In case you’ve missed it, APN News and Media’s share price has increased by a staggering 80 per cent over the last three months.
Sitting at 27 cents towards the end of July, yesterday the share price was at 48.5 cents – a mark the company hasn’t traded at for over a year.
In the same period, comparable media stocks have not performed anywhere near as well. Seven West Media is up 12.9 per cent over the past 3 months, Fairfax up 8.4 per cent and Southern Cross Austereo up 27.5 per cent. Only Macquarie Radio Network has seen a greater increase, up 127 per cent over the same period buoyed by speculation that it will establish a merged AM radio operation with Fairfax’s radio assets.
So what’s driving the increased market confidence in the prospects of APN?
It’s difficult to pinpoint the exact reason.
The first sign of increased confidence was back on August 16, when APN released its half-yearly financials. A half-yearly profit of $12.8 million was announced, a bounce from the previous year’s first-half result of a $319 million dollar loss. However, once impairment charges were removed the profit result year-on-year were effectively the same. Aside a commitment to reduce debt moving forward to the tune of $25 million due to cost containment, there didn’t appear to be much in the topline numbers to suggest much aside it was business as usual.
In terms of divisional results, performance was mixed. The regional media business is experiencing significant headwinds. Half-yearly revenue was down 14 per cent year-on-year and earnings before interest, taxes, depreciation and amortisation down 40 per cent. Its New Zealand media revenue was down 8 per cent, with EBITDA up 1 per cent.
APN Outdoor revenue was down 1 per cent with EBITDA down 20 per cent. The acquired Inc Media digital catalogue business was down 28 per cent in terms of revenue and EBITDA down 71 per cent, and the Brands Exclusive online sales business saw revenue increase 30 per cent but EBITDA drop 38 per cent, causing a $2.6 million loss for the 6 month period.
The heroes of the half were the Australian Radio Network radio business. Revenue was up 7 per cent (in a market up only 3 per cent) and EBITDA up 14 per cent; the NZ radio business – revenue up 8 per cent, EBITDA up 27 per cent; and the AdShel outdoor advertising business – revenue up 5 per cent and EBITDA up 18 per cent. The company also announced they were exploring divestment options for the Brands Exclusive business (which the company had paid a reported $42 million for an 82 per cent stake just 12 months earlier) and were on track to slowly chip away at debt to the tune of $40-50 million (of a total net debt of $459 million) before the end of the year.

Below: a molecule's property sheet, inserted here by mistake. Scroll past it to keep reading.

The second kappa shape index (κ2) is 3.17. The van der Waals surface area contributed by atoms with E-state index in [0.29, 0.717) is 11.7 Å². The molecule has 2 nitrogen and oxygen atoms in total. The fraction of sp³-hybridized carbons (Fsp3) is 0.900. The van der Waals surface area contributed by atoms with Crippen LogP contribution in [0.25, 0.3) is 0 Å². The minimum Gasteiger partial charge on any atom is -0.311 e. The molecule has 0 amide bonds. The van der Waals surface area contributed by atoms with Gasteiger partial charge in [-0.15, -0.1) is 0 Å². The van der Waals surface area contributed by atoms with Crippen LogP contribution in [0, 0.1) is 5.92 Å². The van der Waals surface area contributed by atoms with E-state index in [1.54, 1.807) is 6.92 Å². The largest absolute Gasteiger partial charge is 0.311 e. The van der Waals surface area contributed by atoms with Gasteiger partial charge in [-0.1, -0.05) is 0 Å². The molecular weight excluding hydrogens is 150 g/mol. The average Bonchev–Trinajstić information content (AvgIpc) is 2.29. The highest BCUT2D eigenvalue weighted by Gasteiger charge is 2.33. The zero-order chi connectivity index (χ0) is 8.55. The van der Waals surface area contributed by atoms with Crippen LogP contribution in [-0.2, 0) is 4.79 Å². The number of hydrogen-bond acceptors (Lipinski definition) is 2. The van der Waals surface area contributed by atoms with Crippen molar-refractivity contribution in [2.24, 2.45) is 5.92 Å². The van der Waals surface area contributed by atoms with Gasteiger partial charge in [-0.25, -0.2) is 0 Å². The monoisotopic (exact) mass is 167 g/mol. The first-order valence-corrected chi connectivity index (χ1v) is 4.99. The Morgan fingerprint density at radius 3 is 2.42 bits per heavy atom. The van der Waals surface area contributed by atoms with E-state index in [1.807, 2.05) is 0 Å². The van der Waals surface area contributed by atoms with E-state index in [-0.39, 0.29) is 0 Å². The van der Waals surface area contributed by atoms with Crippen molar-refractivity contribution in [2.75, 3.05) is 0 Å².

A mixed set of numbers, but one the market liked. Shares jumped 20 per cent in one day and held steady until the tail end of September, when APN announced it had formerly commenced the process to explore the sale of Brands Exclusive, where it climbed another 20 per cent over the following two weeks. While the acquisition of Brands Exclusive was met positively by the market, its performance had been lousy for APN.
The more revenue it generated, the more money it lost, and its $2.6 million dollar loss in the first half demonstrated that the reported $42 million total price tag paid was well over its realistic market value. On Tuesday, APN announced it had entered into exclusive discussions to sell the remaining 50 per cent of its APN Outdoor business to private equity group Quadrant for $69 million. This sent shares climbing another 20 per cent over the following 24 hours.
With the removal of APN Outdoor, it means the three best performing assets of the group are joint ventures with US media giant Clear Channel. Between the ARN radio business, the NZ radio business and Adshel, these three companies contribute only 32 per cent of total group revenue but a substantial 54 per cent of group EBITDA before corporate costs – more than the declining newspaper businesses.
APN must see some future in the newspaper business. It hired Michael Miller to run the company, an experienced newspaper man with significant experience at Nationwide News. However, given the seemingly irreversible downsizing of the newspaper industry, it increasingly looks like a future APN is one driven primarily by radio – be broadcast or digital – and smaller format outdoor.
The performance demonstrated by ARN over the past two years has been impressive, with share increases converting to very handy revenue and profit increases. With Adshel, they have managed to buck a very sluggish out of home industry trend and grow profit. Both businesses appear to have more upside in the future that will generate investor confidence. Surely APN would love to own both of these businesses – key strategic pillars of the organisation – outright.
It raises the question of whether Clear Channel may have plans to exit the Australian market via an exit of the joint ventures it is involved in, and whether APN is looking at ways it can reduce its liabilities to take complete ownership of Adshel and ARN if that was to happen. The reason? Clear Channel presently has $20.3 billion in long term debt, and the interest on the debt owing in the first half of 2013 exceeded operating income by a staggering $392 million. In addition, cash flows for the first six months of 2013 decreased by $520.8 million. Clear Channel have bought some breathing room in terms of when these facilities are due, but the interest liability is proving increasingly troublesome.